Jenny Gurry, the founder and CEO of Diamond Women, says that what makes her heart sing is when a vulnerable woman or couple who entered her offices anxious over an unexpected pregnancy start to get excited when they discover the remarkable support on offer.
“They come in facing what feels like overwhelming and insurmountable decisions about the nitty gritty of choosing to have this baby now, and the factors around that seem so pressing,” Jenny said.
“But then when they find that there is hope and see a pathway through it, and their emotions catch up with that decision and they become excited, that is so good.”
Jenny recently gave The Catholic Weekly a tour of the new, expanded Castle Hill offices of the registered charity which provides crisis pregnancy and post-abortion counselling, parenting and mentoring programs, and other support.
The service her team provides employs professional counsellors and case workers who are complemented by more than 20 volunteer mentors, plus regular donors as part of an ongoing parenting ‘village’ to address immediate and longer term needs.
“It’s not easy helping a woman who is facing with difficulty an unplanned pregnancy, but it is ‘doable’,” Jenny explained.
“Our job is to help her to achieve a strong sense of identity, her innate value and her purpose.”
“What is more challenging is getting her whole life transformed so that her family is then transformed. Life transformation and thereby breaking the generational poverty cycle is what we’re most passionate about.
“Without proper support then we’ve just created another single mum who’s got a lot her plate and is struggling.”
That support may take the form of assisting a woman to begin training or re-training to enter the workforce, or opportunities to develop the confidence to engage and build relationships in a community through playgroups or a church or other social spaces.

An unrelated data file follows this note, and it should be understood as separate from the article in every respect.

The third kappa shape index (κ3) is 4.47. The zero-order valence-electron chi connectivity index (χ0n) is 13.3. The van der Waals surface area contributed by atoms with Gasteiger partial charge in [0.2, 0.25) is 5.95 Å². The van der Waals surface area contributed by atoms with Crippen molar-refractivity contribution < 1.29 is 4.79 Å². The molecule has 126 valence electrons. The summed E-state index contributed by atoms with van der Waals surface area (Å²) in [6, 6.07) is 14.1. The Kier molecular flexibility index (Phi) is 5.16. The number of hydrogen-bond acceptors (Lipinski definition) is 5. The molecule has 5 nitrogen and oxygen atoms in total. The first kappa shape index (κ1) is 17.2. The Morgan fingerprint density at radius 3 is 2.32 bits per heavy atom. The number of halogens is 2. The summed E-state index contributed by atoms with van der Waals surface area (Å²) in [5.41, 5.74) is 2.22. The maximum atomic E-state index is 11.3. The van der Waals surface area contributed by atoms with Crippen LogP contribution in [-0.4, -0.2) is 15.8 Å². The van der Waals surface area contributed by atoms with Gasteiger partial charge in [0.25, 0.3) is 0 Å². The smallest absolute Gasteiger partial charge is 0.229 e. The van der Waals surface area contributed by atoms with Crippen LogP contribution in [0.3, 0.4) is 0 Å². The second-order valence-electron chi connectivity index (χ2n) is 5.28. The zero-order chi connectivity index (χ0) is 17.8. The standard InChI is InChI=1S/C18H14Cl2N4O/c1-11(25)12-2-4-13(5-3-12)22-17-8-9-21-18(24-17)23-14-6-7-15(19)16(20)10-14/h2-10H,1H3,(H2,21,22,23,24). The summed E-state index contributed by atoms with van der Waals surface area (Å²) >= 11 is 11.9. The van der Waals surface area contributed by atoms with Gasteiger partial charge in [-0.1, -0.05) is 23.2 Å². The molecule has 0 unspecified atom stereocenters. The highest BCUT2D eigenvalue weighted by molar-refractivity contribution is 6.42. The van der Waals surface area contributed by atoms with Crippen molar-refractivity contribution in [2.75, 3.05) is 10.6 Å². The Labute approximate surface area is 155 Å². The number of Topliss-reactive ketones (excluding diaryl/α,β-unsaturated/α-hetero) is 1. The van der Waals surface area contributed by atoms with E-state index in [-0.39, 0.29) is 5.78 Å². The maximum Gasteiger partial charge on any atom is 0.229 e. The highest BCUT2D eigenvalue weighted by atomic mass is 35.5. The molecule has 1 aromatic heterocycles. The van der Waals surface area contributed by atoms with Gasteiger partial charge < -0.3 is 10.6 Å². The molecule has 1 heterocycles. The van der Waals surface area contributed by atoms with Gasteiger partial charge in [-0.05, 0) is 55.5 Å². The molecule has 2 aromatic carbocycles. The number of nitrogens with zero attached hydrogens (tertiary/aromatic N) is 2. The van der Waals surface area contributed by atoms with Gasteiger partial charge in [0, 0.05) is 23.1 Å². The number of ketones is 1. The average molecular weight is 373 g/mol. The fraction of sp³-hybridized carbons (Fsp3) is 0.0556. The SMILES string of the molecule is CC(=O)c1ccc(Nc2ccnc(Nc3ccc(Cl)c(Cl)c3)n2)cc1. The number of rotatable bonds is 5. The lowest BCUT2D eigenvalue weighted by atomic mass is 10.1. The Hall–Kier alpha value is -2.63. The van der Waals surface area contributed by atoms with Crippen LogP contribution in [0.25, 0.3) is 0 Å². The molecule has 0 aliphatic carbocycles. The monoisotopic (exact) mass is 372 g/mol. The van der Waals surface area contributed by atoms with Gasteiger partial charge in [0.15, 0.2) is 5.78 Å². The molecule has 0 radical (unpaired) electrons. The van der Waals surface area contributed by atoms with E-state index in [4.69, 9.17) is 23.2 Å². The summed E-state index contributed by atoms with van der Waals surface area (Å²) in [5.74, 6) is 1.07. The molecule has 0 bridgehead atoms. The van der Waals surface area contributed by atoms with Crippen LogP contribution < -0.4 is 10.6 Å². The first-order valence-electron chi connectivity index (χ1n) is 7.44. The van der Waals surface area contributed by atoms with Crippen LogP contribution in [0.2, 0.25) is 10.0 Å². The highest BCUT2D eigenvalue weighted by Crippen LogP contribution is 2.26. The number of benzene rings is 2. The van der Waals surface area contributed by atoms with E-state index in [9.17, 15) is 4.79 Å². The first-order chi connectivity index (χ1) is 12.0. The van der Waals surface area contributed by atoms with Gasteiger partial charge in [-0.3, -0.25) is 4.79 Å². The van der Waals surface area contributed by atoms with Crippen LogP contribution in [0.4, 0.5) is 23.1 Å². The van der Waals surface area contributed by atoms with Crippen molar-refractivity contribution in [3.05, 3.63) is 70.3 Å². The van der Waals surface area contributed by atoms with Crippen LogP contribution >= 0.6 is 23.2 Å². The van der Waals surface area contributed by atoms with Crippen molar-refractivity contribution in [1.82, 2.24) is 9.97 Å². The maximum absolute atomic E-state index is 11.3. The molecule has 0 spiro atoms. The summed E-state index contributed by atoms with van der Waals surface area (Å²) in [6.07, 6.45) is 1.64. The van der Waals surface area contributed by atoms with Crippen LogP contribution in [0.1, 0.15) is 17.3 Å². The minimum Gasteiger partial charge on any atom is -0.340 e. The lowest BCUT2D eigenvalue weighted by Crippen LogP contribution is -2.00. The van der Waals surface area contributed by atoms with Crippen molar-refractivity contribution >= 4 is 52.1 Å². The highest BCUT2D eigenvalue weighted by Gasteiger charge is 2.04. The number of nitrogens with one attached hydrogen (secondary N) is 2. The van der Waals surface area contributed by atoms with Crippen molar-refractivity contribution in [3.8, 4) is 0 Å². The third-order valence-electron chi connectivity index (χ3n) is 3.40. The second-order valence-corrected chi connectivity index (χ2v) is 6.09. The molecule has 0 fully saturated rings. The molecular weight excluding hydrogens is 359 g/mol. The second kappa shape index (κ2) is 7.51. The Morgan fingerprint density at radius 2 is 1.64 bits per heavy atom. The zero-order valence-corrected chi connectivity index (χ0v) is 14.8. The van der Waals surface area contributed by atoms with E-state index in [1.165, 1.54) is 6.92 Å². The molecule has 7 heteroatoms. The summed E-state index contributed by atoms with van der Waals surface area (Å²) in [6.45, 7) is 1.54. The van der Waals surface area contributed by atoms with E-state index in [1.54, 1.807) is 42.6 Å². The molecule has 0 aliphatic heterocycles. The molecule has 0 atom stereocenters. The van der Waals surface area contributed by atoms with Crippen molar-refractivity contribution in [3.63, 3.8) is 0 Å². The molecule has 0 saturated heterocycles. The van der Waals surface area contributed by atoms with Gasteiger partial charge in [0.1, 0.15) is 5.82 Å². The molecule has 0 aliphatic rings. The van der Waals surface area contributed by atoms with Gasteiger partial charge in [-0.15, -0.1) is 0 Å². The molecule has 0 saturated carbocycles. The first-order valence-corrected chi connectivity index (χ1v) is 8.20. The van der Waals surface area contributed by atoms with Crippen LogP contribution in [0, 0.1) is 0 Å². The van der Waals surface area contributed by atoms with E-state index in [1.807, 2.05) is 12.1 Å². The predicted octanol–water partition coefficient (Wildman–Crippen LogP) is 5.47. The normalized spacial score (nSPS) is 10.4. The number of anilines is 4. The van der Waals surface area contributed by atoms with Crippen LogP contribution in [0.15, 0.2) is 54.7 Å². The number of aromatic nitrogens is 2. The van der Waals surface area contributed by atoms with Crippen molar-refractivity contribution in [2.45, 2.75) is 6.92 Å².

“Our job is to help her to achieve a strong sense of identity, her innate value and her purpose. That then translates into how she parents and into the course of her life which the child watches and then that changes the child’s life for the future.”
Also unique to Diamond Women is the offering of up to 12 months free post-abortion counselling, which Jenny says takes 40 per cent of the service’s time.
“These are not our clients who come with crisis pregnancies, but people who are just reaching out because their inner world is broken from an abortion – whether it was two days or 60 years ago,” Jenny explains.
“And then we get women who just need support who have already had their baby but for example are a refugee or who came here on a marriage visa and have been abandoned, their dowry and passport taken, are pregnant and have no access to help.”
Asked whether, over 16 years of operation, any of the clients say that their crisis pregnancy turned out to be the best thing that ever happened to them, Jenny replies “all of them”, rattling off success stories before recalling one with serious and complex prior issues.
Diamond Women began as a registered not for profit organisation, but this year was listed as a company limited by guarantee so that it can be expanded to operate nationally.
“It’s still a registered charity, but operating nationally is the goal,” says Jenny.
“My ultimate hope is that when a woman is faced with an unplanned pregnancy she has two options, she can go to an abortion clinic or she can come to a Diamond Woman Support centre and get even more options.
“Planned Parenthood say that informed consent is the bedrock of good health care, which is so ironic because they don’t actually offer all the information a woman needs to make her decision.”
“We’re in an unusual time in history where you have a difference of opinion and therefore you’re ‘cancelled.’ We haven’t faced a lot of that here, thank God. Maybe because we offer that full support.”
While face-to-face counselling is preferred, the service also provides online counselling all over Australia.
But the one big frustration is that as a provider of free services, funded 90 per cent by donations, it can’t compete with the online advertising purchasing power of Marie Stopes, the country’s largest private surgical and medical abortion provider.
“They have incredible financial resources to get before vulnerable women,” Jenny says.
But at least they are safe from the kinds of attacks wrought on the offices of some of her counterparts in the US, particularly after the reversal of Roe V Wade.
“We’re in an unusual time in history where you have a difference of opinion and therefore you’re ‘cancelled.’ We haven’t faced a lot of that here, thank God. Maybe because we offer that full support. Still, we can’t please everyone. We’re not an activist organisation, we’re an advocacy service. We’re not pro-life enough for some and we’re too Christian for others. Look I can’t win, so I’m just going to keep on keeping on.”